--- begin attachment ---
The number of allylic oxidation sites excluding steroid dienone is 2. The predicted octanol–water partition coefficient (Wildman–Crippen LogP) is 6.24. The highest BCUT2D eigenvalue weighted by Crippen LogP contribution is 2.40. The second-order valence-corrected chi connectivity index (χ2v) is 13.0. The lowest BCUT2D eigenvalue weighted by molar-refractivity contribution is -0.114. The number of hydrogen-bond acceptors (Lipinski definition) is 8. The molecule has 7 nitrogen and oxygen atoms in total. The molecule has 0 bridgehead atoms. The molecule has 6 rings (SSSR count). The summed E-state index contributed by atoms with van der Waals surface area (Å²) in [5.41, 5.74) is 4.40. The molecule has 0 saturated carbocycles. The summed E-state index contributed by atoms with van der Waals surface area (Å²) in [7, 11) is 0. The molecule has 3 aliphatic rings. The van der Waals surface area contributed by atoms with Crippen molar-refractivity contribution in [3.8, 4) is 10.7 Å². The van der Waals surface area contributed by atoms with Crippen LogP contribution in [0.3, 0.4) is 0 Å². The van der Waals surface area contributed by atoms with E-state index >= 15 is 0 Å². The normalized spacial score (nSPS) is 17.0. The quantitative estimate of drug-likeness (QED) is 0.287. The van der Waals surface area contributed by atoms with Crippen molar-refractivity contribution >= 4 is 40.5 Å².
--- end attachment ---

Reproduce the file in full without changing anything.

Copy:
The number of allylic oxidation sites excluding steroid dienone is 2. The predicted octanol–water partition coefficient (Wildman–Crippen LogP) is 6.24. The highest BCUT2D eigenvalue weighted by Crippen LogP contribution is 2.40. The second-order valence-corrected chi connectivity index (χ2v) is 13.0. The lowest BCUT2D eigenvalue weighted by molar-refractivity contribution is -0.114. The number of hydrogen-bond acceptors (Lipinski definition) is 8. The molecule has 7 nitrogen and oxygen atoms in total. The molecule has 0 bridgehead atoms. The molecule has 6 rings (SSSR count). The summed E-state index contributed by atoms with van der Waals surface area (Å²) in [5.41, 5.74) is 4.40. The molecule has 0 saturated carbocycles. The summed E-state index contributed by atoms with van der Waals surface area (Å²) in [7, 11) is 0. The molecule has 3 aliphatic rings. The van der Waals surface area contributed by atoms with Crippen molar-refractivity contribution in [3.8, 4) is 10.7 Å². The van der Waals surface area contributed by atoms with Crippen LogP contribution in [0.3, 0.4) is 0 Å². The van der Waals surface area contributed by atoms with E-state index >= 15 is 0 Å². The normalized spacial score (nSPS) is 17.0. The quantitative estimate of drug-likeness (QED) is 0.287. The van der Waals surface area contributed by atoms with Crippen molar-refractivity contribution >= 4 is 40.5 Å².